July 1965 Electronics World
Table of Contents
Wax nostalgic about and learn from the history of early electronics. See articles
Electronics World, published May 1959
- December 1971. All copyrights hereby acknowledged.
Things were moving fast in
the electronics development realm in the 1960s. Many relatively new technologies
were undergoing rapid development due to a number of factors - high numbers of
engineering and science students graduating from college, a huge demand by the
commercial and consumer sectors for creature comfort products, the Cold War
requirement for advanced weapons systems, and the advent of increasingly
powerful computers for aiding the design process. Electronics World
magazine ran a monthly column entitled "Recent Developments in Electronics"
which reported on those activities. This July 1967 issue included the Early Bird
communications satellite for supporting commercial telephone traffic and
international television programming, a portable battlefield radar system, a
radar transponder built with solid state devices rather than vacuum tubes, and
the OSCAR III satellite designed and built by radio amateurs to enable Hams to
participate in space communications.
Recent Developments in Electronics
Early Bird Communications Satellite
The world's first commercial communications satellite was launched successfully
into a synchronous orbit at the beginning of April. The satellite, called "Early
Bird," is shown here being prepared for space-simulation tests at Hughes Aircraft
Co, which built the spacecraft for COMSAT. The satellite provides 240 two-way telephone
channels between Europe and North America, or two-way television between the continents.
It can also handle teletypewriter and facsimile along with phone conversations.
Some 6000 solar cells power the electronic equipment in the new satellite.
A battlefield radar system so sensitive that it will spot a moving person 9 miles
away and a moving vehicle at 22 miles has been developed by a French subsidiary
of ITT. The radar is a pulse system using Doppler effect for canceling stationary
targets. Accuracy is within a quarter degree in azimuth and 65 feet in range. Equipment
can be transported by a helicopter.
Integrated-Circuit Radar Transponder
The small unit being held is the integrated-circuit PRADOR (Prf RAnging DOpler
Radar), a feasibility model of a miniature space rendezvous radar transponder. The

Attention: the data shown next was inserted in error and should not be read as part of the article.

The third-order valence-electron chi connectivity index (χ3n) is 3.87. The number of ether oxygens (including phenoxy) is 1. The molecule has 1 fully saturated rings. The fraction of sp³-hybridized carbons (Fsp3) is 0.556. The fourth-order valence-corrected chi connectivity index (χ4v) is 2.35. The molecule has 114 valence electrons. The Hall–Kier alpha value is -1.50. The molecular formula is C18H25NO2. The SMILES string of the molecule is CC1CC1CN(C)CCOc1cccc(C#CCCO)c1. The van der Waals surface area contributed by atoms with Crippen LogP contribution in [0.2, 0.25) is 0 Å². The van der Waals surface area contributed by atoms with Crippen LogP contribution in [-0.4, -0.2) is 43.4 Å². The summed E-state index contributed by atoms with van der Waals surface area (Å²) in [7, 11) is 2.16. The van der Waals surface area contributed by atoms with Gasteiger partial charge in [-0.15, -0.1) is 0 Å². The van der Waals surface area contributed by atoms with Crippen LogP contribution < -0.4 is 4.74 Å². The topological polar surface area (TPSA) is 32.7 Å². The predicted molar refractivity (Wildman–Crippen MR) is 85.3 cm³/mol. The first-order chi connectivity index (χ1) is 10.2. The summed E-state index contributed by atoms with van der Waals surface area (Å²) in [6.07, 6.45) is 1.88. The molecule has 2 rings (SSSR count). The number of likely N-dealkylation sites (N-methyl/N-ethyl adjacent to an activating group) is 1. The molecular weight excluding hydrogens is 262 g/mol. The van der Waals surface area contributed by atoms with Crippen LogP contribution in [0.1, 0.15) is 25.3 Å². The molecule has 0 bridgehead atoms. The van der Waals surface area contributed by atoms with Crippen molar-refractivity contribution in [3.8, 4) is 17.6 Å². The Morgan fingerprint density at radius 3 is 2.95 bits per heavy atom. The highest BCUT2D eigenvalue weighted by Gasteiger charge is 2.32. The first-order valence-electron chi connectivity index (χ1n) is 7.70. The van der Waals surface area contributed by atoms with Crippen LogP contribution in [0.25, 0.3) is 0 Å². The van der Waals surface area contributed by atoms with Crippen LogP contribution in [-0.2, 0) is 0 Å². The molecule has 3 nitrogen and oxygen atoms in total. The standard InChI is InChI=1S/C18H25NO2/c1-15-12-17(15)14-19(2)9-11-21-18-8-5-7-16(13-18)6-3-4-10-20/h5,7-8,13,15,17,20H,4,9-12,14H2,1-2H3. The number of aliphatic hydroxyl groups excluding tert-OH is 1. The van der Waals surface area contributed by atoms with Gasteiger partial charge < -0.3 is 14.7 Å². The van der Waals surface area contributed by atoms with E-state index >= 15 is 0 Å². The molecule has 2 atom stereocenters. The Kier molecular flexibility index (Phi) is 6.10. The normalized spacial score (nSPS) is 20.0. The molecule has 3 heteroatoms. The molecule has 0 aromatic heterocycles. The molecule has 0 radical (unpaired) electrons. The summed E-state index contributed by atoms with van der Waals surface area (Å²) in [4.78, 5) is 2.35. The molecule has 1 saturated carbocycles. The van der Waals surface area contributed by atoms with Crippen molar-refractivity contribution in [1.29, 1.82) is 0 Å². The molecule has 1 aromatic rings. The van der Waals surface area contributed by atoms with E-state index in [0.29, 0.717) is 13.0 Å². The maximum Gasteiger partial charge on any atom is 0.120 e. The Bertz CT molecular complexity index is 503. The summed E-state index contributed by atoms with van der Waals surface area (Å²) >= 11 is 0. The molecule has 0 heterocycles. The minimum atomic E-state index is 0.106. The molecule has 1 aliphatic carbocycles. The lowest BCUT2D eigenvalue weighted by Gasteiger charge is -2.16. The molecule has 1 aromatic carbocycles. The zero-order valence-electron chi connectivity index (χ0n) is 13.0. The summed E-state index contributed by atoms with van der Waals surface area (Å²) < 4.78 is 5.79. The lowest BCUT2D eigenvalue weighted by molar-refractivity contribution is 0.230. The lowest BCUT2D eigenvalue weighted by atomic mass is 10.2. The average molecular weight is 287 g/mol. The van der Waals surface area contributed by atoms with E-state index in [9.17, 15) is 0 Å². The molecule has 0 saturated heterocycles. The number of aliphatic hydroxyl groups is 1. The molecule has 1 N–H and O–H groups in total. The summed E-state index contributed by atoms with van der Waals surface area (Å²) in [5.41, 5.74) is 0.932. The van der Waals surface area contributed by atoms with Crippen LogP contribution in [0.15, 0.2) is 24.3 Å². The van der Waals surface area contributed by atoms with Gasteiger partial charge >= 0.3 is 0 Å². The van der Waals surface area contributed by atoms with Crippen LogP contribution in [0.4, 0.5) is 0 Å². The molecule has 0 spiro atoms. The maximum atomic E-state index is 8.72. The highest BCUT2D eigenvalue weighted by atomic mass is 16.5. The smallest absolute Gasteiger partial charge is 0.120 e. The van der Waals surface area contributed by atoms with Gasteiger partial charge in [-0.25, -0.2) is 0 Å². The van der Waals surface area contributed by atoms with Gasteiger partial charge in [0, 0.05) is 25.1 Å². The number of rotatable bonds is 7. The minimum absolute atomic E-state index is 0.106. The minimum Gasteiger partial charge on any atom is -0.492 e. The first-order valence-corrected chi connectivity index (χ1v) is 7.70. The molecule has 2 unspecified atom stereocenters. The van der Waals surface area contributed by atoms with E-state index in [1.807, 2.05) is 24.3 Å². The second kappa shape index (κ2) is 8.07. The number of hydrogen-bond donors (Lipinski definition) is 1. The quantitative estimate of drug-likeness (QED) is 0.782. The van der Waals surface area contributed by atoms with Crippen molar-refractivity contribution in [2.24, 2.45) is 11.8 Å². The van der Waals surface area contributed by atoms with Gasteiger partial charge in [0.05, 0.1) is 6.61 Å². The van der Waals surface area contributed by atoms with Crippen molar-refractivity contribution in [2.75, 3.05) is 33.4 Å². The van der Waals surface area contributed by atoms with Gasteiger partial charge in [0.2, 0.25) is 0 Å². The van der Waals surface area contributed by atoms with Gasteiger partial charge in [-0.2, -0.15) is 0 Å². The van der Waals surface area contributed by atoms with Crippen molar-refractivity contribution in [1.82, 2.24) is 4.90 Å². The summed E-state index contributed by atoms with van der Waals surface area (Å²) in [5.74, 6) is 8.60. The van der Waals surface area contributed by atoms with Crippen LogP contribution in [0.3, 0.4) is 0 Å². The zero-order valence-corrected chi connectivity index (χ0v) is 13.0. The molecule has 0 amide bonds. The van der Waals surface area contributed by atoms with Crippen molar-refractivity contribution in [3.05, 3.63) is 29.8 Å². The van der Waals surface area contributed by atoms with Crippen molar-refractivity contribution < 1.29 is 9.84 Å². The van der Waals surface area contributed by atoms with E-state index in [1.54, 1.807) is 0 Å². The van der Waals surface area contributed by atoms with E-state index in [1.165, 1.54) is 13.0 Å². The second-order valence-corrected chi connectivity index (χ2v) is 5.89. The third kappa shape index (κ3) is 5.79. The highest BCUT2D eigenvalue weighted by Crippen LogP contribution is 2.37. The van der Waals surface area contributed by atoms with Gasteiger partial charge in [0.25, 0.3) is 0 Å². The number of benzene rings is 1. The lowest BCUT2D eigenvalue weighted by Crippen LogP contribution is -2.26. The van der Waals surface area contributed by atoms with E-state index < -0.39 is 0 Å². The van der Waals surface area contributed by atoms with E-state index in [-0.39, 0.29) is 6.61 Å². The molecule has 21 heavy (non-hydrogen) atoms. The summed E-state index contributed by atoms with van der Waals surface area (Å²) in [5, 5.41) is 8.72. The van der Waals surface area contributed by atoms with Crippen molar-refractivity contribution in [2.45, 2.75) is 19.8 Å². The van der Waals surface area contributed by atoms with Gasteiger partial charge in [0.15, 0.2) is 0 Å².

larger unit beneath is a transponder which is part of the all-solid-state radar
system developed by Westinghouse in 1963. The integrated-circuit version is much
smaller and has better ratings and performance. The miniature transponder was built
to demonstrate the feasibility of using integrated electronic circuitry to achieve
a huge reduction in size, weight, and complexity but with an increase in reliability.
The unit uses 23 monolithic blocks, 13 multi-chip integrated circuits, 12 transistors,
and 12 diodes. The system range is 500 nautical miles; it operates on X band.
Radio Amateur Satellite - OSCAR III
Launched into orbit on March 9, this home-made radio amateur satellite
was put into a 502-mile high, 103-minute orbit about the earth. The satellite, called
"Oscar III," was designed to receive amateur 2-meter signals and to rebroadcast
them on the same band. Record-shattering ham contacts have been made via the satellite
across the Atlantic Ocean, between California and Argentina, between California
and Hawaii, and between Alaska and the West Coast. Contacts have also been established
with European hams in Switzerland, Germany, England, Czechoslovakia, and Sweden,
The satellite was constructed by San Francisco Peninsula radio amateurs, directed
by William I. Orr, W6SAI. The satellite was carried as a passenger into space aboard
a research and development vehicle of the United States Air Force.
The first terrain profiler using a laser has been successfully flight tested.
The system consists of a c.w. gas laser altimeter, a high-resolution barometer sensor,
and a strip or aerial mapping camera. Distance to the ground is measured continuously
by comparing the difference in phase between the transmitted and received laser
beams. The barometric sensor provides a reference to the aircraft's pressure altitude
within one foot. By using the sensor, any recorded change in elevation represents
changes in terrain rather than a change in aircraft altitude. At an altitude of
1000 feet, the profiler has an accuracy better than 1 foot; at 10,000 feet accuracy
is within 2 feet. The new system has been designed and built by Litton Industries.
Two new techniques which produce a high-power, single-frequency laser beam
capable of transmitting light signals efficiently have been developed by
Sylvania scientists. The techniques, called the frequency-modulated laser and
the super-mode laser, result in concentrating all of the energy of a high-power,
multi-mode laser into a single discrete frequency in-stead of multiple
frequencies that are close together. Briefly, the technique consists of
phase-modulating a conventional laser beam by applying an electric field to a
special crystalline optical modulator. The result is a signal that takes on the
appearance of a frequency-modulated signal. This is then passed through a second
optical phase modulator driven 1800 out of phase with the first one. The result
is complete elimination of all modes except one.
Posted September 15, 2022